A press conference can help publicize your event to many news outlets in your region. If you are putting together a rally, vigil, free clinic or large event, a press conference can be used to publicize the issue.
Contact AMSA’s Director of Public Relations at firstname.lastname@example.org or (703) 620-6600 ext. 207 for help in planning your press conference.
- Star Quality: To maximize media attendance at your news conference, it is beneficial to have at least one high-profile personality participating (e.g. dean, AMSA national officer, community organizer, police chief or the mayor). It is important to plan ahead and give enough notice to your invited participants.
- Diversity: It will be important to show a cross-section of participants. This will demonstrate that the issue is a concern to everyone. Try to enlist participants from medical, religious, business, education and civic organizations. Strive for ethnic and gender diversity among participants.
- Use your titles, MD: Don’t underestimate the credibility of physicians and physicians-in-training. The public respects and listens to doctors.
EXAMPLE: The University of California-Irvine AMSA Chapter kicked off their Students Teaching AIDS to Students (STATS) program by organizing a news conference. Invited guests: a physician specializing in AIDS research, a young student with AIDS, the AMSA STATS local coordinator and the principal of the school where the STATS program will be implemented.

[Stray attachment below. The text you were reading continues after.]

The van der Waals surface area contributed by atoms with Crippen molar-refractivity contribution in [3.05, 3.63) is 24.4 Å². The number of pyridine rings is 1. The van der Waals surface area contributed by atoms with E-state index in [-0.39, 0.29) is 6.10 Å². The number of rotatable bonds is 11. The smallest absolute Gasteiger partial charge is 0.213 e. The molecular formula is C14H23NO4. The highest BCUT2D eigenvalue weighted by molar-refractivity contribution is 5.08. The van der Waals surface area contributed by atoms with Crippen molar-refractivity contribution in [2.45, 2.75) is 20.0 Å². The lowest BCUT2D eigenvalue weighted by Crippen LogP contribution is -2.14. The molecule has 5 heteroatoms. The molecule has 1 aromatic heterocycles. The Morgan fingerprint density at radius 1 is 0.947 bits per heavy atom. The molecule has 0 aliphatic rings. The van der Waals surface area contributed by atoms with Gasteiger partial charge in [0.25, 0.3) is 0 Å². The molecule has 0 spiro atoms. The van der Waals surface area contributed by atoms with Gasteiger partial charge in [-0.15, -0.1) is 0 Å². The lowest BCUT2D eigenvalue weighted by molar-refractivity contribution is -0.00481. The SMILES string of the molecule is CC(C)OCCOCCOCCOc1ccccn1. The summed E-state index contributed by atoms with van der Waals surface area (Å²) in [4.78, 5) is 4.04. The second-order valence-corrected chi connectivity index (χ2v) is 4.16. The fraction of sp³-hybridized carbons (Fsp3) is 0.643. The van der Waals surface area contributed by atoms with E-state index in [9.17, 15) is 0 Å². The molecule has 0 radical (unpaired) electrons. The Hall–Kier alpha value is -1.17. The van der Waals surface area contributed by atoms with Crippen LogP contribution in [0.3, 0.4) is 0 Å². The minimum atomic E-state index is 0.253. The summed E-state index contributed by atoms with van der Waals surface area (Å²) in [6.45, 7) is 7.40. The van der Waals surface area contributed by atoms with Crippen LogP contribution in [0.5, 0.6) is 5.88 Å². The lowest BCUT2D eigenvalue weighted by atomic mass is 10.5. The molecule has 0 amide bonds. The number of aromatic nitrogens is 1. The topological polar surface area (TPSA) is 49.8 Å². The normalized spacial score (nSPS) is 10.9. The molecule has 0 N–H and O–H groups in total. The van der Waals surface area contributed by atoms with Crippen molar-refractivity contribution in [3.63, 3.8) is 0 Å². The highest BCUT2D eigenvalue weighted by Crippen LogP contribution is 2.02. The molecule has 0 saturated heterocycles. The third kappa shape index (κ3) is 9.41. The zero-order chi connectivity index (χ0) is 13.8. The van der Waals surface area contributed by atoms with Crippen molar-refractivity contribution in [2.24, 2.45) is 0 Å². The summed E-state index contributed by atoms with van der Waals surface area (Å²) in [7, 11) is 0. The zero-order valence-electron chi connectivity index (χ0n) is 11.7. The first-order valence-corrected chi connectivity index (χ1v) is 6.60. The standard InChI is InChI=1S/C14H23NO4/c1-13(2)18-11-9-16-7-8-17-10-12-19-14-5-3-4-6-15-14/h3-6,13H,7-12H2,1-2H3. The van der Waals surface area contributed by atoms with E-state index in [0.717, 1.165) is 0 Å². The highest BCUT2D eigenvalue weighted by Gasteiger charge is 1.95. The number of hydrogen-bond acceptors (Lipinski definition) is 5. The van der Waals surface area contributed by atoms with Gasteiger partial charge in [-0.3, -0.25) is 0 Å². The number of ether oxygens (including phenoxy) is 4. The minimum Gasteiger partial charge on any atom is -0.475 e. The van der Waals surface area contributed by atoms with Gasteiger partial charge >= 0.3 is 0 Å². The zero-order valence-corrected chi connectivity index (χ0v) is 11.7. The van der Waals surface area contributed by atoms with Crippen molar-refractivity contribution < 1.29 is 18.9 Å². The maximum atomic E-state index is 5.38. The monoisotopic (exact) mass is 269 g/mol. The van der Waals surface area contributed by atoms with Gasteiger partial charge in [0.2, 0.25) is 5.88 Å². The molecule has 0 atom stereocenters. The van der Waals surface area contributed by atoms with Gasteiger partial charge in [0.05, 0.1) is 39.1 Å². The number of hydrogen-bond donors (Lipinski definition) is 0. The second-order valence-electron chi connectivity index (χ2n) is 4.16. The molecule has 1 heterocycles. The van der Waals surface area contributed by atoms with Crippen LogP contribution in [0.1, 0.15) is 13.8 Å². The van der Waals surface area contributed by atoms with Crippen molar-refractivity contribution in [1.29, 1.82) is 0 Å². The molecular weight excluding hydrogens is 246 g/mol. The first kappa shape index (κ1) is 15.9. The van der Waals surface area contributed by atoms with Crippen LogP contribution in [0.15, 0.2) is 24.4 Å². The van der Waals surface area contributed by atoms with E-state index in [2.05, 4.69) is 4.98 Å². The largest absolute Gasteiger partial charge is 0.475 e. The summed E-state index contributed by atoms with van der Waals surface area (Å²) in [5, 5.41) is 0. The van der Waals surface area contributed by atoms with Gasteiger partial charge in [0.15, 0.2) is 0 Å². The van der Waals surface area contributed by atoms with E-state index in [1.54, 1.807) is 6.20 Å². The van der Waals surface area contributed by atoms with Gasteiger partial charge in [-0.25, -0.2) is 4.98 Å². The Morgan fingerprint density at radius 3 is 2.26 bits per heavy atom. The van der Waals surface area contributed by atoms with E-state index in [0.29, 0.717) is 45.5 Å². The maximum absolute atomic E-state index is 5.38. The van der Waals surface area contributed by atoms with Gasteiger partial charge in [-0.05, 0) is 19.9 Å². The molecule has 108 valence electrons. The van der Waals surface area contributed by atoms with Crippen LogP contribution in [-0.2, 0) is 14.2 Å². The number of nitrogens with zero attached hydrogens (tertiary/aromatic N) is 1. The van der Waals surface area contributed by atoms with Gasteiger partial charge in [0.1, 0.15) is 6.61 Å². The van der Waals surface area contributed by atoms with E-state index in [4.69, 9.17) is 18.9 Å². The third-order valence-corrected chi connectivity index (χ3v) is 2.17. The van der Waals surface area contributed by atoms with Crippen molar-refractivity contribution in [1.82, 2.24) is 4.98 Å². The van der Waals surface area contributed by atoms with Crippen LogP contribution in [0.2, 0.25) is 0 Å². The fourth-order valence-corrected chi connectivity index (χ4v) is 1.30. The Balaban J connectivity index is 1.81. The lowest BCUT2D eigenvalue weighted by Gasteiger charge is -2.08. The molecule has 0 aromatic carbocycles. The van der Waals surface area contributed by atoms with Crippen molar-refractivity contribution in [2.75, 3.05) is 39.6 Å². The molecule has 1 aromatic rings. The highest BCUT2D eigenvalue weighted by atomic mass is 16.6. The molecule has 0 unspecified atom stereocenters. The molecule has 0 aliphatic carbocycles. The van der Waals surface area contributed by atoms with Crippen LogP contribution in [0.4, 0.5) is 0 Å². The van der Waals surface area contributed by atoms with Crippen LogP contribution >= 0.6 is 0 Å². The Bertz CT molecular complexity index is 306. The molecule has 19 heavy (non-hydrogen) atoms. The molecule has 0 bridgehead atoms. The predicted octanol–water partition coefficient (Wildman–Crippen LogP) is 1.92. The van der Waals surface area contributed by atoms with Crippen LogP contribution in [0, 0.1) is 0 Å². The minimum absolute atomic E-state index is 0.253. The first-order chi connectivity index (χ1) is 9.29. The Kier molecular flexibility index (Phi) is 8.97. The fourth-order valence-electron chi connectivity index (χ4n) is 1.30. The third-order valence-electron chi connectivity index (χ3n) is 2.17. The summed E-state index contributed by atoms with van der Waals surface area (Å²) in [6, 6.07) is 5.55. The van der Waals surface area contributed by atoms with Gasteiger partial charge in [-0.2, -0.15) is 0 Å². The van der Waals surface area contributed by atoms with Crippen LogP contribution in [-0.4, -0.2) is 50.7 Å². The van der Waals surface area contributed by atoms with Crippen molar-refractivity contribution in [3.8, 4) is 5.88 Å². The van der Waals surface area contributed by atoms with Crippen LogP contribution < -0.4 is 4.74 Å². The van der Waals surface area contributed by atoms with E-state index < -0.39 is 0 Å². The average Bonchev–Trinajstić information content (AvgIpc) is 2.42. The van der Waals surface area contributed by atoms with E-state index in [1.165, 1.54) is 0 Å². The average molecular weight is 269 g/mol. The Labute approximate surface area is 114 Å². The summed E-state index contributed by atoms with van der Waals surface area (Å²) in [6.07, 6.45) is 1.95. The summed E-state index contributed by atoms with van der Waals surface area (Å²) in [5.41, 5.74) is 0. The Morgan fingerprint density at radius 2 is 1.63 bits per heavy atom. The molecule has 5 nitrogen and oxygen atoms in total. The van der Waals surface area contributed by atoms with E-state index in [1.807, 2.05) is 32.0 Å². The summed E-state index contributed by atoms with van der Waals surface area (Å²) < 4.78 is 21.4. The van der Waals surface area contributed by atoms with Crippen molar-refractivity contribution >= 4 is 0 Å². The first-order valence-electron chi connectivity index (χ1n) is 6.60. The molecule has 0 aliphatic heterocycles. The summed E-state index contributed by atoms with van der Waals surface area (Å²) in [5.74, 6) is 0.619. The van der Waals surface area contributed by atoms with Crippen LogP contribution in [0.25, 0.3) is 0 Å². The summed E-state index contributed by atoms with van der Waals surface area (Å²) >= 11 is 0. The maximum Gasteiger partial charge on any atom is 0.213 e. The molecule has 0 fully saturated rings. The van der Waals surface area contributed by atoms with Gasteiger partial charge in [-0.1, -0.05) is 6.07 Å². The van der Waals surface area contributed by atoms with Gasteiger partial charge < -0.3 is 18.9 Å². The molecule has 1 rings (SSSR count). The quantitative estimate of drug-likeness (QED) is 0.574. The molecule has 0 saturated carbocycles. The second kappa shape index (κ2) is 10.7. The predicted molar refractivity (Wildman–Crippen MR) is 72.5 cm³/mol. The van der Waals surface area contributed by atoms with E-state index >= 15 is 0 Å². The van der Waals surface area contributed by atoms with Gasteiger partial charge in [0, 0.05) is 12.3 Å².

Location, Location, Location
- Eye candy: Use a location that is easily accessible but also visually interesting for the media. Examples include a hospital emergency room, local school or steps of the state capitol. Obtain a permit in advance if needed!
- Visuals: Use visual aids at your news conference (e.g. put an AMSA banner behind the podium or on it, charts or graphs, handout materials).
When to hold the event
- Try to hold the news conference Tuesday, Wednesday or Thursday. Avoid Mondays and Fridays. If at all possible, hold the event between 10:00 am and 2:00 pm. Earlier than 10:00 am is hard for reporters to make. After 2:00 pm is sometimes too late for evening news. 10:00 am or 11:00 am are the best times-because many noon newscasts will include the event.
Getting the media’s attention
- Write a media alert that will serve as your announcement of the news conference/event to the press. Be sure to include who, what, where, when and why. Keep it short! Make sure to include a contact name and phone number.
- Contact the National Office for press materials. The Director of Public Relations can provide you with background materials, the history of AMSA, National Student leadership bios, fact sheets, etc. Do not reinvent the wheel-this information is already available for you.
- Most important media contact: The Associated Press daybook. This outlet lists press events for the following day and goes to almost all medical outlets. Call to make sure the event is listed. By noon the day before the event, FAX the advisory to the daybook editor.